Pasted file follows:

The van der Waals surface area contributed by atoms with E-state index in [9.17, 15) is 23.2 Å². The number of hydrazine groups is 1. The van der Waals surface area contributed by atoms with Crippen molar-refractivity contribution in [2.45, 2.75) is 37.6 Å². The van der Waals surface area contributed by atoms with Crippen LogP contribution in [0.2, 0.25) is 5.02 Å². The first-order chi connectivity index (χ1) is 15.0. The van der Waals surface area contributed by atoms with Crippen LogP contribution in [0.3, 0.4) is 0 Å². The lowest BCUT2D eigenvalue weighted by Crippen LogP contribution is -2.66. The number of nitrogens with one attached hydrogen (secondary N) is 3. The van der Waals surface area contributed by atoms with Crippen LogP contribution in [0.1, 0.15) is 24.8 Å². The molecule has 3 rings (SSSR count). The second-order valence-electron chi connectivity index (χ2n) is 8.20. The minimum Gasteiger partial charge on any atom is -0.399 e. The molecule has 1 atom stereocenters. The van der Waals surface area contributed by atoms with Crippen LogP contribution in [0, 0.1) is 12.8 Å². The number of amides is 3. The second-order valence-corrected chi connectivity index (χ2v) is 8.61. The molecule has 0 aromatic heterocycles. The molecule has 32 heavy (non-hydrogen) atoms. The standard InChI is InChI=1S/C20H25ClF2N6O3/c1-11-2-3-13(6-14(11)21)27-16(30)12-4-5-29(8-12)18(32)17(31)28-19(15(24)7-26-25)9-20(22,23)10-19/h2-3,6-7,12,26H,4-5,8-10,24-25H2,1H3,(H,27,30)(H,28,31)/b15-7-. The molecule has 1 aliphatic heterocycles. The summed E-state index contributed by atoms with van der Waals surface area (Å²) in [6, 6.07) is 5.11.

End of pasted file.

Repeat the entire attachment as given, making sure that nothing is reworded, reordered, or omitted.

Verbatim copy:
The van der Waals surface area contributed by atoms with E-state index in [9.17, 15) is 23.2 Å². The number of hydrazine groups is 1. The van der Waals surface area contributed by atoms with Crippen molar-refractivity contribution in [2.45, 2.75) is 37.6 Å². The van der Waals surface area contributed by atoms with Crippen LogP contribution in [0.2, 0.25) is 5.02 Å². The first-order chi connectivity index (χ1) is 15.0. The van der Waals surface area contributed by atoms with Crippen LogP contribution in [0.3, 0.4) is 0 Å². The lowest BCUT2D eigenvalue weighted by Crippen LogP contribution is -2.66. The number of nitrogens with one attached hydrogen (secondary N) is 3. The van der Waals surface area contributed by atoms with Crippen LogP contribution in [0.1, 0.15) is 24.8 Å². The molecule has 3 rings (SSSR count). The second-order valence-electron chi connectivity index (χ2n) is 8.20. The minimum Gasteiger partial charge on any atom is -0.399 e. The molecule has 1 atom stereocenters. The van der Waals surface area contributed by atoms with Crippen LogP contribution in [0, 0.1) is 12.8 Å². The number of amides is 3. The second-order valence-corrected chi connectivity index (χ2v) is 8.61. The molecule has 0 aromatic heterocycles. The molecule has 32 heavy (non-hydrogen) atoms. The standard InChI is InChI=1S/C20H25ClF2N6O3/c1-11-2-3-13(6-14(11)21)27-16(30)12-4-5-29(8-12)18(32)17(31)28-19(15(24)7-26-25)9-20(22,23)10-19/h2-3,6-7,12,26H,4-5,8-10,24-25H2,1H3,(H,27,30)(H,28,31)/b15-7-. The molecule has 1 aliphatic heterocycles. The summed E-state index contributed by atoms with van der Waals surface area (Å²) in [6, 6.07) is 5.11.